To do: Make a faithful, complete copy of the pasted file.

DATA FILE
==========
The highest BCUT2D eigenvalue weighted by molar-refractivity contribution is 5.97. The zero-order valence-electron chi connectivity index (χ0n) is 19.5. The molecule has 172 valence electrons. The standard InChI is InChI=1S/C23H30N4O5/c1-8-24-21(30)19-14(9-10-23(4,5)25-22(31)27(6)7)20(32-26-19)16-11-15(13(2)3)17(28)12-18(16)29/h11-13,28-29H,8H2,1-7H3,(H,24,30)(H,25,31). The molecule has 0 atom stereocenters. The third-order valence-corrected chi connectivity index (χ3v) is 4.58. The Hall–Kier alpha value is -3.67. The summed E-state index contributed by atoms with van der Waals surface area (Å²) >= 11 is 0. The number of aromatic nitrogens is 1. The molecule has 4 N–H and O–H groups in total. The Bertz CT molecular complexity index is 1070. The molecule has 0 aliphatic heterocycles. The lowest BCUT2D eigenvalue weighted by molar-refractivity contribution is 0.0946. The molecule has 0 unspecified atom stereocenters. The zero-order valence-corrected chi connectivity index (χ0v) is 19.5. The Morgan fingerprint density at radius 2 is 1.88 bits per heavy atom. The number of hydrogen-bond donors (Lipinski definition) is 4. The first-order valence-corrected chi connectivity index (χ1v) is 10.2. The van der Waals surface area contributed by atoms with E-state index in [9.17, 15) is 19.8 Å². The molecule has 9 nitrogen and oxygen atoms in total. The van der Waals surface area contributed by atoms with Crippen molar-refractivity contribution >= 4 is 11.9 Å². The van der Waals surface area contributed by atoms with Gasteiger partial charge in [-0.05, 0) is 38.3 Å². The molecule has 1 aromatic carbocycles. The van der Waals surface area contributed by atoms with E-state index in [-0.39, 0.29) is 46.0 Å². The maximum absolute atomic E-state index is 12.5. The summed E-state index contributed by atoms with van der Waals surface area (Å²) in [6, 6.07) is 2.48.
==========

The highest BCUT2D eigenvalue weighted by molar-refractivity contribution is 5.97. The zero-order valence-electron chi connectivity index (χ0n) is 19.5. The molecule has 172 valence electrons. The standard InChI is InChI=1S/C23H30N4O5/c1-8-24-21(30)19-14(9-10-23(4,5)25-22(31)27(6)7)20(32-26-19)16-11-15(13(2)3)17(28)12-18(16)29/h11-13,28-29H,8H2,1-7H3,(H,24,30)(H,25,31). The molecule has 0 atom stereocenters. The third-order valence-corrected chi connectivity index (χ3v) is 4.58. The Hall–Kier alpha value is -3.67. The summed E-state index contributed by atoms with van der Waals surface area (Å²) >= 11 is 0. The number of aromatic nitrogens is 1. The molecule has 4 N–H and O–H groups in total. The Bertz CT molecular complexity index is 1070. The molecule has 0 aliphatic heterocycles. The lowest BCUT2D eigenvalue weighted by molar-refractivity contribution is 0.0946. The molecule has 0 unspecified atom stereocenters. The zero-order valence-corrected chi connectivity index (χ0v) is 19.5. The Morgan fingerprint density at radius 2 is 1.88 bits per heavy atom. The number of hydrogen-bond donors (Lipinski definition) is 4. The first-order valence-corrected chi connectivity index (χ1v) is 10.2. The van der Waals surface area contributed by atoms with E-state index in [9.17, 15) is 19.8 Å². The molecule has 9 nitrogen and oxygen atoms in total. The van der Waals surface area contributed by atoms with Crippen molar-refractivity contribution >= 4 is 11.9 Å². The van der Waals surface area contributed by atoms with Gasteiger partial charge in [-0.05, 0) is 38.3 Å². The molecule has 1 aromatic carbocycles. The van der Waals surface area contributed by atoms with E-state index in [-0.39, 0.29) is 46.0 Å². The maximum absolute atomic E-state index is 12.5. The summed E-state index contributed by atoms with van der Waals surface area (Å²) in [6, 6.07) is 2.48.